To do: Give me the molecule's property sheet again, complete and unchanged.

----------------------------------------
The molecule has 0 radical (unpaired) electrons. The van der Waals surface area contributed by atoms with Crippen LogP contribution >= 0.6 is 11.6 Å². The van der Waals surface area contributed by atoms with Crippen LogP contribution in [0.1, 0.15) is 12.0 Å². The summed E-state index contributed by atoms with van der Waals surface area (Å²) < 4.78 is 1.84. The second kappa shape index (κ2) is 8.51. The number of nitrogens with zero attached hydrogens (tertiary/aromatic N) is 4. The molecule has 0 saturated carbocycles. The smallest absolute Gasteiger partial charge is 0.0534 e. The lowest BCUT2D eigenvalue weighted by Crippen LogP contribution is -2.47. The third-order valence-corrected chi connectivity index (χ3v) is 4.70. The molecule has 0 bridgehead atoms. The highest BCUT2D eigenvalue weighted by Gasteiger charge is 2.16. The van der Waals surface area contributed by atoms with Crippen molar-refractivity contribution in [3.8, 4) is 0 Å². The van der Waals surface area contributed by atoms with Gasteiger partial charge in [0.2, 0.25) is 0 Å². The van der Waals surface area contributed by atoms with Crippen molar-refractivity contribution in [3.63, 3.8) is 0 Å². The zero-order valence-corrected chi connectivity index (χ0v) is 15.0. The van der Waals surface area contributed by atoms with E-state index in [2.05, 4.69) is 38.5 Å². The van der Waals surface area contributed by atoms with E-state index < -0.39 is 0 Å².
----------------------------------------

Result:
The molecule has 0 radical (unpaired) electrons. The van der Waals surface area contributed by atoms with Crippen LogP contribution >= 0.6 is 11.6 Å². The van der Waals surface area contributed by atoms with Crippen LogP contribution in [0.1, 0.15) is 12.0 Å². The summed E-state index contributed by atoms with van der Waals surface area (Å²) < 4.78 is 1.84. The second kappa shape index (κ2) is 8.51. The number of nitrogens with zero attached hydrogens (tertiary/aromatic N) is 4. The molecule has 0 saturated carbocycles. The smallest absolute Gasteiger partial charge is 0.0534 e. The lowest BCUT2D eigenvalue weighted by Crippen LogP contribution is -2.47. The third-order valence-corrected chi connectivity index (χ3v) is 4.70. The molecule has 0 bridgehead atoms. The highest BCUT2D eigenvalue weighted by Gasteiger charge is 2.16. The van der Waals surface area contributed by atoms with Crippen molar-refractivity contribution in [3.8, 4) is 0 Å². The van der Waals surface area contributed by atoms with Gasteiger partial charge in [0.2, 0.25) is 0 Å². The van der Waals surface area contributed by atoms with Crippen molar-refractivity contribution in [3.63, 3.8) is 0 Å². The zero-order valence-corrected chi connectivity index (χ0v) is 15.0. The van der Waals surface area contributed by atoms with E-state index in [2.05, 4.69) is 38.5 Å². The van der Waals surface area contributed by atoms with E-state index < -0.39 is 0 Å².